Two hundred years after his birth, we celebrate one of the most influential composers of the nineteenth century, Giuseppe Verdi (1813-1901). As 2013 marks his bicentennial, the operatic world honors his contributions and achievements with hundreds of performances worldwide. By the time he was 40, Verdi was the most famous and most frequently performed Italian opera composer in Europe. But if not for Nabucco, he might have turned away from opera permanently while still in his late 20s.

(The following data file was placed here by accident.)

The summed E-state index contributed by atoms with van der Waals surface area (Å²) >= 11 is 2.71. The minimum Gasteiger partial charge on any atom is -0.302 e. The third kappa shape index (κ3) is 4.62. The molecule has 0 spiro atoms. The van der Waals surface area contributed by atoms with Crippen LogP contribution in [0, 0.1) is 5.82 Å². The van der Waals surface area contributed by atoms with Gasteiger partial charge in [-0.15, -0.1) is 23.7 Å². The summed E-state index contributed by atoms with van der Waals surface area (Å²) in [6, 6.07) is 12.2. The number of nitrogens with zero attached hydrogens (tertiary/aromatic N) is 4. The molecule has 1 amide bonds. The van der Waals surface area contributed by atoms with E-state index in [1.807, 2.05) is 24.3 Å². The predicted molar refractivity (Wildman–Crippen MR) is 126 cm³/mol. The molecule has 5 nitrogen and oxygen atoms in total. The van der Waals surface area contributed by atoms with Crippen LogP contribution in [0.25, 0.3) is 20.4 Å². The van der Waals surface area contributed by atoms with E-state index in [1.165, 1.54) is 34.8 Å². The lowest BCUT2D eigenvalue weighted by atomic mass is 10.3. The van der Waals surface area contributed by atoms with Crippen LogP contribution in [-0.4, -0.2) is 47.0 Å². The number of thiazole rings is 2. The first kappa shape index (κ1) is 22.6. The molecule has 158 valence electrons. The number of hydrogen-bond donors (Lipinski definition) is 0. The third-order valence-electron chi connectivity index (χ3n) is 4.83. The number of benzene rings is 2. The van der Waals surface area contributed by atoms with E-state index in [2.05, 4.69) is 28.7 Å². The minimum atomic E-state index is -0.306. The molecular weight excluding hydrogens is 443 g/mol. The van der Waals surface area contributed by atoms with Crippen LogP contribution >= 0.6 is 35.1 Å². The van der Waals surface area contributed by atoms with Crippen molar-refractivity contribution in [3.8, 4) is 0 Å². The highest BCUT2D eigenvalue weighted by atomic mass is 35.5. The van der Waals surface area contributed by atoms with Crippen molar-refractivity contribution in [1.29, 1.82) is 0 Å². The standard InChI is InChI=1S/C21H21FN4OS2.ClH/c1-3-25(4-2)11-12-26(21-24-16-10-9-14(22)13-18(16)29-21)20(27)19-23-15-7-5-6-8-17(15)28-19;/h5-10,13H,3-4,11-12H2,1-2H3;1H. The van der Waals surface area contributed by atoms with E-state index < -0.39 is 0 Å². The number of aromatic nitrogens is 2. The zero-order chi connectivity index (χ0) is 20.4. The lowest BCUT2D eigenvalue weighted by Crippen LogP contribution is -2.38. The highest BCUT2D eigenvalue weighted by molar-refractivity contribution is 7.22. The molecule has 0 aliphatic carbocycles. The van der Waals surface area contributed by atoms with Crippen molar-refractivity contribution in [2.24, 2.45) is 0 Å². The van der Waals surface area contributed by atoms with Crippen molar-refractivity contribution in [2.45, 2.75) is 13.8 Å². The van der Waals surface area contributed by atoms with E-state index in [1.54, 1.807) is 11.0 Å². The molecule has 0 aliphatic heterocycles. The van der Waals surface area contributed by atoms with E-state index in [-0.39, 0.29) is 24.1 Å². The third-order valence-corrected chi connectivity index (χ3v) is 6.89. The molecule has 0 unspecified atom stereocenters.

In November of 1839 Verdi’s first opera, Oberto, conte di San Bonifacio, was accepted at La Scala. It ran for multiple performances and was well received, winning him a contract for three additional operas. Tragically, the composer’s wife, Margherita, and two young children all died shortly after the premiere, and as a result Verdi’s second opera, Un giorno di regno, was a complete failure. The despondent Verdi resolved never to compose again until the maestro at La Scala, Bartolomeo Merelli, forced the libretto for Nabucco on him. He was deeply moved by the Biblical story and the opera premiered two years later in 1842. Nabucco enjoyed glorious success and carried Verdi’s reputation across Italy, Europe, and the New World.